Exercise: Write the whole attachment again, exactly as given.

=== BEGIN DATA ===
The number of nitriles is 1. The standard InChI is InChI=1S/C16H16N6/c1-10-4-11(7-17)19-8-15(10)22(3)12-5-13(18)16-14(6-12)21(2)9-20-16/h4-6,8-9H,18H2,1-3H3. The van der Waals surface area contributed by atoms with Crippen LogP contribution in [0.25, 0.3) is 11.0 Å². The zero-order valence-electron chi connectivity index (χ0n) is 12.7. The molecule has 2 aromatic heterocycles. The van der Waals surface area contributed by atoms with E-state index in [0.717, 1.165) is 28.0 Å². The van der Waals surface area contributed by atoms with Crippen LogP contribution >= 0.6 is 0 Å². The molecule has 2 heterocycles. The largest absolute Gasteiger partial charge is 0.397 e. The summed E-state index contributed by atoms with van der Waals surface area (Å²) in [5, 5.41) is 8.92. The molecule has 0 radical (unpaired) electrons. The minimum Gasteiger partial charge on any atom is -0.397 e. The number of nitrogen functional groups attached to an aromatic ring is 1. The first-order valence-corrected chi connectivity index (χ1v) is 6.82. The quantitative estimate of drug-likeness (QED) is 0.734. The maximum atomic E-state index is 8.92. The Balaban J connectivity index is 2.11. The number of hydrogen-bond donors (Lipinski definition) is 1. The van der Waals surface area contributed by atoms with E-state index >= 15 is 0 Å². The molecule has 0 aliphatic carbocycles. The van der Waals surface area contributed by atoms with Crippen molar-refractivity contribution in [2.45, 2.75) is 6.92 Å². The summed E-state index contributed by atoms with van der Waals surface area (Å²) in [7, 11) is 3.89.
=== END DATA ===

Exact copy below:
The number of nitriles is 1. The standard InChI is InChI=1S/C16H16N6/c1-10-4-11(7-17)19-8-15(10)22(3)12-5-13(18)16-14(6-12)21(2)9-20-16/h4-6,8-9H,18H2,1-3H3. The van der Waals surface area contributed by atoms with Crippen LogP contribution in [0.25, 0.3) is 11.0 Å². The zero-order valence-electron chi connectivity index (χ0n) is 12.7. The molecule has 2 aromatic heterocycles. The van der Waals surface area contributed by atoms with E-state index in [0.717, 1.165) is 28.0 Å². The van der Waals surface area contributed by atoms with Crippen LogP contribution >= 0.6 is 0 Å². The molecule has 2 heterocycles. The largest absolute Gasteiger partial charge is 0.397 e. The summed E-state index contributed by atoms with van der Waals surface area (Å²) in [5, 5.41) is 8.92. The molecule has 0 radical (unpaired) electrons. The minimum Gasteiger partial charge on any atom is -0.397 e. The number of nitrogen functional groups attached to an aromatic ring is 1. The first-order valence-corrected chi connectivity index (χ1v) is 6.82. The quantitative estimate of drug-likeness (QED) is 0.734. The maximum atomic E-state index is 8.92. The Balaban J connectivity index is 2.11. The number of hydrogen-bond donors (Lipinski definition) is 1. The van der Waals surface area contributed by atoms with E-state index >= 15 is 0 Å². The molecule has 0 aliphatic carbocycles. The van der Waals surface area contributed by atoms with Crippen molar-refractivity contribution in [2.45, 2.75) is 6.92 Å². The summed E-state index contributed by atoms with van der Waals surface area (Å²) in [7, 11) is 3.89.